Therapy for a Vampire Dir. David Ruehm

[Music Box Films; 2014]

Styles: comedy, vampires
Others: What We Do in Shadows, The Seven-Per-Cent Solution

Even with the recent and ongoing glut of vampire-related films, a pitch like that for David Ruehm’s latest film Therapy for a Vampire is pretty hard to ignore: in 1930s Vienna, a vampire frustrated with his centuries-old wife seeks counseling from Sigmund Freud. It’s an outstanding premise, ripe with potential for both humor and insight, but it’s also a little misleading, kind of like saying Psycho is about a fugitive looking for a place to spend the night. That logline proves to be Therapy for a Vampire’s setup rather than its story, however, and though the film which ensues is charming, witty, and handsomely produced, it fails to live up to the potential of its scenario.

Count Geza von Kozsnom (Tobias Moretti) is the eponymous vampire who, weary of the routine of his undead life, seeks the counsel of Dr. Freud (Karl Fischer), who by 1932, when the film is set, was already an internationally known and controversial figure for his theories on sexuality, consciousness, and dreams. Among Geza’s complaints is his wife’s constant need for reaffirmation; Countess Elsa (Jeanette Hain), having been unable to see her own reflection since becoming a vampire centuries ago, feels like she has lost a part of her identity and can sense Geza’s fatigue at her repeated requests to describe her appearance or tell her that she is beautiful. Freud interprets Elsa’s inability to see herself as figurative rather than literal, a form of scopophobia, and suggests Geza hire an artist to paint her portrait. He suggests Viktor (Dominic Oley), whom he has been employing to illustrate his patients’ dreams for a forthcoming book. Though initially skeptical, Geza immediately embraces the notion when shown a painting Viktor recently completed of his girlfriend Lucy (a winsome Cornelia Ivancan).

Though not a patient of Freud, Viktor has shared with his employer some of his own sexual frustrations. Though they are ostensibly superficial (Lucy wears her hair in a bun, refuses makeup, and dresses in trousers and other practical attire that doesn’t “suit” her), Viktor’s complaints actually betray an anxiety (contemporary, sadly, to both the film’s setting and the present day) about female agency and the loosening reins of patriarchal authority. It is here that Ruehm’s screenplay and direction are at their best, juxtaposing Lucy and Elsa as two headstrong women who feel shackled in their roles and yearn to assert and define themselves outside of the context of their ambivalent male counterparts. Even though Freud disappears for the film’s entire second act, his presence reverberates throughout, surely as it does through just about any work about vampires — chopping carrots becomes an image of castration anxiety, and Geza’s visible revulsion after drinking blood that is “sixty percent virgin, forty percent nightclub dancer” alludes to Freud’s much-discussed Madonna-whore complex.

When it is established that Lucy is a dead ringer for his long-since-departed first love Nadila (undead ringer?), Geza’s sudden infatuation and seduction make sense. When it is later divulged that Nadila vowed to reincarnate herself in Lucy’s body only if Lucy willingly gives herself to Geza on the first full moon after their initial meeting, however, it sets off a series of events that Therapy for a Vampire is then obliged to resolve at the expense of the subtler and more compelling social critique it had erstwhile established. Things are further complicated when Geza’s assistant Radul (David Bennent) falls for Lucy, a subplot which affords a few laughs but not much substance.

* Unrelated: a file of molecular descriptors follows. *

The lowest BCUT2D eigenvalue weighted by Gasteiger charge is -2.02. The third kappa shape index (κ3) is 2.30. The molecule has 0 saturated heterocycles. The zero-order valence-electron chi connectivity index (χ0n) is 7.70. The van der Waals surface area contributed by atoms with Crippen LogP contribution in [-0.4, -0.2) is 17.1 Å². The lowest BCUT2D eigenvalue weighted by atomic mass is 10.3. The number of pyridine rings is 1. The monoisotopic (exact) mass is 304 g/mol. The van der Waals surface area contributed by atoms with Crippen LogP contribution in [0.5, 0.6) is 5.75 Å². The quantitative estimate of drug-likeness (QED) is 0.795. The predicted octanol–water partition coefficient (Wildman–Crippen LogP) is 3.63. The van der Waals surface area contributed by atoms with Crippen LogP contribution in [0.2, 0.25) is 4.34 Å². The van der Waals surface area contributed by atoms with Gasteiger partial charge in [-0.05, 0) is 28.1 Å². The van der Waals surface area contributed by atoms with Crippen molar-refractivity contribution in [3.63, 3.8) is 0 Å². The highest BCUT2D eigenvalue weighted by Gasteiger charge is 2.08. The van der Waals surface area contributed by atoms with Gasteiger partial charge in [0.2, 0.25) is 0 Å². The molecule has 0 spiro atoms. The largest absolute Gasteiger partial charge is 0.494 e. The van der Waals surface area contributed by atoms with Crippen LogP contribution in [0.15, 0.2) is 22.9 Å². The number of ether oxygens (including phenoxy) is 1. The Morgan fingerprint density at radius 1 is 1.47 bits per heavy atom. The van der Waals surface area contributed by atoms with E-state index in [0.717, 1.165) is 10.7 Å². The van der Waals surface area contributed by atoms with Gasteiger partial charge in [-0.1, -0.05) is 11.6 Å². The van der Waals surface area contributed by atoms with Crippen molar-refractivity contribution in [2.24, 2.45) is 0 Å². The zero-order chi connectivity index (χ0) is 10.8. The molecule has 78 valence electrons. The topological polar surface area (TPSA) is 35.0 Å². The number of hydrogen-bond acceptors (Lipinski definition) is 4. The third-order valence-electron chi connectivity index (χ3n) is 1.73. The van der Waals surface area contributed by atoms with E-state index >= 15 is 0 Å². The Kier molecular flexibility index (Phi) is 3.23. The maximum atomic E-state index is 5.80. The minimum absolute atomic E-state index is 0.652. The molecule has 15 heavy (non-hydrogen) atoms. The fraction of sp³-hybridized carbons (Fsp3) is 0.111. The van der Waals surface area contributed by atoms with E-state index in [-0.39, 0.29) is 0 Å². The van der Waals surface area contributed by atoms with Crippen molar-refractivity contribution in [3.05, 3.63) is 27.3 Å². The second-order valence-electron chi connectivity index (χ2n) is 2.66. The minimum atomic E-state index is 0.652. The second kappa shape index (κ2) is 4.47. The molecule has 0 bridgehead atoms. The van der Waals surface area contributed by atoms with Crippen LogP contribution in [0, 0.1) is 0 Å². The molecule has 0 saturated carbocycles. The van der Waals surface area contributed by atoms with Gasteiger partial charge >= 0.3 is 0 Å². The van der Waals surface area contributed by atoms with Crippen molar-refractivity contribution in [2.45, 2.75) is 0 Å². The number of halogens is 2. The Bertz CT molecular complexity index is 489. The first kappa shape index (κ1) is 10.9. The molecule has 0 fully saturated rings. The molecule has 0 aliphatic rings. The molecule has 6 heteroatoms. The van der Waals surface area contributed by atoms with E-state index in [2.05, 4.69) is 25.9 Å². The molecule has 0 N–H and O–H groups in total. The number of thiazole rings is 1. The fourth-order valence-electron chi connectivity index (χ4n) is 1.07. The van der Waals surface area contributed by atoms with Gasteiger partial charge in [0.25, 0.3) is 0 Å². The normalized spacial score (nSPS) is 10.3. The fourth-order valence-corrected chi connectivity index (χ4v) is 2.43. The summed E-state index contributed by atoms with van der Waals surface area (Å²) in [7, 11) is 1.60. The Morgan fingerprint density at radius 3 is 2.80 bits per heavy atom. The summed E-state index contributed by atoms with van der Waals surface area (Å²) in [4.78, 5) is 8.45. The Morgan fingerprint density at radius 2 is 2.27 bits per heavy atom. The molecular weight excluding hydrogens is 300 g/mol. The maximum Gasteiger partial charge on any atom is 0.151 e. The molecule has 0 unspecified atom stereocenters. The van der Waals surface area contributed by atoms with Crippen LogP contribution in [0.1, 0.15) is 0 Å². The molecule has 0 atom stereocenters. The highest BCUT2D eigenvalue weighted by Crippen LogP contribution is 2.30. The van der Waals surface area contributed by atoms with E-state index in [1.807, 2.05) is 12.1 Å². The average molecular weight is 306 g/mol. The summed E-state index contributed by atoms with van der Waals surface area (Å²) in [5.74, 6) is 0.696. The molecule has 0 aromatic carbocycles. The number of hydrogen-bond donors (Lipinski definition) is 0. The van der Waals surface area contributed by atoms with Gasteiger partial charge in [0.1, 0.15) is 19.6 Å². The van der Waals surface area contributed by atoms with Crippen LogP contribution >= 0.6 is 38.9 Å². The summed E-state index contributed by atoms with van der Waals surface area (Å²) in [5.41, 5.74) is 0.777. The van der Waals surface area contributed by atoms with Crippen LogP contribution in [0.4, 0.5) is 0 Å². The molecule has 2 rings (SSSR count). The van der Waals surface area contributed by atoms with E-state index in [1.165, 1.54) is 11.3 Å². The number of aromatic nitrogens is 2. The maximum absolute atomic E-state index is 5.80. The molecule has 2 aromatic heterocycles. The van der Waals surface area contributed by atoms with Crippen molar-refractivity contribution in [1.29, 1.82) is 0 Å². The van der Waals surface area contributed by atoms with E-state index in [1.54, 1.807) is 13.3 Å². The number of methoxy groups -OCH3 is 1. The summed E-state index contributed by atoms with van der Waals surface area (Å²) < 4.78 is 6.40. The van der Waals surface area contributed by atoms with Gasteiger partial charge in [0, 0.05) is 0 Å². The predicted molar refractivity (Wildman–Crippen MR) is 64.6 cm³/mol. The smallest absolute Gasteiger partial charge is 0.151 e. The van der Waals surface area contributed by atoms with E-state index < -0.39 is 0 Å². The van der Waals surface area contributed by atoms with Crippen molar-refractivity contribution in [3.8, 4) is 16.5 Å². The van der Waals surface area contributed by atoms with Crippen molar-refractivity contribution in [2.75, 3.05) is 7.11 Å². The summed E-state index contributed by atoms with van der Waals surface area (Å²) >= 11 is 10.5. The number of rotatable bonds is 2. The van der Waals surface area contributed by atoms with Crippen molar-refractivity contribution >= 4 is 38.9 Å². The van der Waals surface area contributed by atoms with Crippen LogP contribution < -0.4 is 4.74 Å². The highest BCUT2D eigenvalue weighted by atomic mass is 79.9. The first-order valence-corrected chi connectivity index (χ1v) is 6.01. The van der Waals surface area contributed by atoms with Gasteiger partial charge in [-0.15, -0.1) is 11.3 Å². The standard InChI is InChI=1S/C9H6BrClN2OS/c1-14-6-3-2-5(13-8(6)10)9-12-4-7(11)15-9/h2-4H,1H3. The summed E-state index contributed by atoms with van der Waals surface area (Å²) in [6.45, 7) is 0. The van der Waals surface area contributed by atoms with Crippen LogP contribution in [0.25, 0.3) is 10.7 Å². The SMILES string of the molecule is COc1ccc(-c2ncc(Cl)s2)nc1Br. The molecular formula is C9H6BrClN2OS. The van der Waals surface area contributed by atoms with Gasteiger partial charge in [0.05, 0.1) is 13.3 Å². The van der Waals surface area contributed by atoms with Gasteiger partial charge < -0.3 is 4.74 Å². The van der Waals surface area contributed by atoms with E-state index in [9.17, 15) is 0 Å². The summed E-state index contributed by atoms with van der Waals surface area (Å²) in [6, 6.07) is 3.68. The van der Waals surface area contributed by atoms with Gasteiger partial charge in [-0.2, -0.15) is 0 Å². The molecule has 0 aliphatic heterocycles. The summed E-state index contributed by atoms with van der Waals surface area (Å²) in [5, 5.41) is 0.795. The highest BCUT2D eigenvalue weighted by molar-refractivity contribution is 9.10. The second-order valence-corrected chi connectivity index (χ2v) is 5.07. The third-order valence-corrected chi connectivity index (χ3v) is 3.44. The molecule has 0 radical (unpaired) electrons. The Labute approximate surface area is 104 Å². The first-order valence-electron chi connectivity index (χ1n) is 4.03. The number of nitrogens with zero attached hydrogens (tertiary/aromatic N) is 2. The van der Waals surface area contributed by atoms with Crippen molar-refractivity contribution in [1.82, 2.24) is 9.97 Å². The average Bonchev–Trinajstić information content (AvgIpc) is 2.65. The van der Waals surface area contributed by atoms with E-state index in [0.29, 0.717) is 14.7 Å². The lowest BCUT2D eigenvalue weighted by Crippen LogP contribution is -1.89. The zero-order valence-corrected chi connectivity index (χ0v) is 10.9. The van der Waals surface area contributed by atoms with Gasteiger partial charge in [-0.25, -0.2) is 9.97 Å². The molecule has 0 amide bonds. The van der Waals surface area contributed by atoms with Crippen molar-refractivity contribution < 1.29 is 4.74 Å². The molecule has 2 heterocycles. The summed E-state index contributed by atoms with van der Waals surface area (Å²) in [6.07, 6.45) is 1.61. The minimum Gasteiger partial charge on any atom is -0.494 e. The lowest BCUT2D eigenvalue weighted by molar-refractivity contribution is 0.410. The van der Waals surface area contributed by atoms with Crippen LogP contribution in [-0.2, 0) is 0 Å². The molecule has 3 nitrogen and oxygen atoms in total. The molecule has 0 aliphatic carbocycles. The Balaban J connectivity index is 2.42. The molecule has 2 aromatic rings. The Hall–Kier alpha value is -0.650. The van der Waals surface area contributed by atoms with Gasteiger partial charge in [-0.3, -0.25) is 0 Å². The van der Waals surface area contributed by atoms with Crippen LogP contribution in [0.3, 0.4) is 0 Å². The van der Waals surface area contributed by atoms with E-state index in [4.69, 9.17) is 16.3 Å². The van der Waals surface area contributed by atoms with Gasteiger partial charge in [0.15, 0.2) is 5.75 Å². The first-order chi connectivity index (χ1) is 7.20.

This, ultimately, is why Therapy for a Vampire entertains but fails to fully satisfy: as smartly constructed as the dramaturgy may be, there is too much left untapped and unexplored in its premise. Unlike a film such as The Seven-Per-Cent Solution, which saw a cocaine-addled Sherlock Holmes shuttled off to Vienna to be treated for his addiction by Sigmund Freud, thus cleverly subverting the legacies of both men, Ruehm largely abandons the thematic subtext once the gears of plot start spinning. There are plenty of great riffs on the mythology of vampirism, particularly their often overlooked arithmomania, but Freud is Freud in name only — his depiction is so neutral that, discounting his publishing a book on dreams, he could have been any nameless psychoanalyst at any point in time without compromising the story. It’s curious that a film which features Sigmund Freud and a depressed vampire as two of its primary characters should make no attempt to address the former’s theory of the life and death drives nor the latter’s obsessive compulsive behavior vis-à-vis arithmomania.

Psychologically, the most interesting element of Therapy for a Vampire is its fixation upon mirrors, both literal and figurative. Lucy and Elsa both desire to see themselves manifest in the world, as simultaneously Self and Other, but find their contingency upon the men in their lives warps or occludes that perception. Freud is referred to as “a famous reflections expert,” and when Lucy and Viktor finally begin to come to some real understanding about one another, she says, “You could be my mirror, and I’ll be yours.” This desire to be appreciated or “seen,” and Viktor’s pledge to “never paint a false picture of you,” eventually move from a psychological subtext to a feminist one, however, and while that is no less valid, it is more pat and less expansive than it could have been if Ruehm left the door open for more of the therapy angle. At only eighty seven minutes, Therapy for a Vampire can afford to loosen its collar and explore some of the avenues it only gestures toward. This is good entertainment, but its bite is only skin deep.

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